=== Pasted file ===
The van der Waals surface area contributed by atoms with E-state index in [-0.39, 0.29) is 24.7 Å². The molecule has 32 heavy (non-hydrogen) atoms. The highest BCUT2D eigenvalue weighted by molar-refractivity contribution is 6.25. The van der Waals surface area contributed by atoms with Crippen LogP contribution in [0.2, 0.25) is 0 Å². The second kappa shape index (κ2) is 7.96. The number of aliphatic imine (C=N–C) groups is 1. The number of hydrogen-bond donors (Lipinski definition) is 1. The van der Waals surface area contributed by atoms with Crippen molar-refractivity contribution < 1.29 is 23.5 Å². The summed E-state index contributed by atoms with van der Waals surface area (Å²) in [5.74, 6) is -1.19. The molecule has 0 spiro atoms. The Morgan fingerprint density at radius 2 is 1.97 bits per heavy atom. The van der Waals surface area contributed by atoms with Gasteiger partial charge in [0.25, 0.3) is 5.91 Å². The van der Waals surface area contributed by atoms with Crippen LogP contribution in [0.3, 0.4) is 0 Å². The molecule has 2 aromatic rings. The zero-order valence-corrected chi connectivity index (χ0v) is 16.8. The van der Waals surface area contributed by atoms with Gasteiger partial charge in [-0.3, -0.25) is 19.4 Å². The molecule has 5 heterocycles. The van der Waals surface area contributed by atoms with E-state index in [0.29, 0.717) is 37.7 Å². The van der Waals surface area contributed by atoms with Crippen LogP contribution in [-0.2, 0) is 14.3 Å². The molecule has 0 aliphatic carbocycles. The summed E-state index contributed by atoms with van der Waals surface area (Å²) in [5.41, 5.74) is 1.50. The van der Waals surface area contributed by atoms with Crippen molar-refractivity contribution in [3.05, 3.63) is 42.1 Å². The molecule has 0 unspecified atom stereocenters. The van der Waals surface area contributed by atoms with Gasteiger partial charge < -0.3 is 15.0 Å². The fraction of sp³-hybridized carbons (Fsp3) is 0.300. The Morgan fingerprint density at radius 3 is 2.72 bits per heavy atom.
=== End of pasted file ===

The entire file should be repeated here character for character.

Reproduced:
The van der Waals surface area contributed by atoms with E-state index in [-0.39, 0.29) is 24.7 Å². The molecule has 32 heavy (non-hydrogen) atoms. The highest BCUT2D eigenvalue weighted by molar-refractivity contribution is 6.25. The van der Waals surface area contributed by atoms with Crippen LogP contribution in [0.2, 0.25) is 0 Å². The second kappa shape index (κ2) is 7.96. The number of aliphatic imine (C=N–C) groups is 1. The number of hydrogen-bond donors (Lipinski definition) is 1. The van der Waals surface area contributed by atoms with Crippen molar-refractivity contribution < 1.29 is 23.5 Å². The summed E-state index contributed by atoms with van der Waals surface area (Å²) in [5.74, 6) is -1.19. The molecule has 0 spiro atoms. The Morgan fingerprint density at radius 2 is 1.97 bits per heavy atom. The van der Waals surface area contributed by atoms with Gasteiger partial charge in [0.25, 0.3) is 5.91 Å². The van der Waals surface area contributed by atoms with Crippen LogP contribution in [0.3, 0.4) is 0 Å². The molecule has 2 aromatic rings. The zero-order valence-corrected chi connectivity index (χ0v) is 16.8. The van der Waals surface area contributed by atoms with Gasteiger partial charge in [-0.3, -0.25) is 19.4 Å². The molecule has 5 heterocycles. The van der Waals surface area contributed by atoms with E-state index in [0.29, 0.717) is 37.7 Å². The van der Waals surface area contributed by atoms with Crippen LogP contribution in [-0.2, 0) is 14.3 Å². The molecule has 0 aliphatic carbocycles. The summed E-state index contributed by atoms with van der Waals surface area (Å²) in [5.41, 5.74) is 1.50. The van der Waals surface area contributed by atoms with Crippen molar-refractivity contribution in [3.05, 3.63) is 42.1 Å². The molecule has 0 unspecified atom stereocenters. The van der Waals surface area contributed by atoms with Gasteiger partial charge < -0.3 is 15.0 Å². The fraction of sp³-hybridized carbons (Fsp3) is 0.300. The Morgan fingerprint density at radius 3 is 2.72 bits per heavy atom.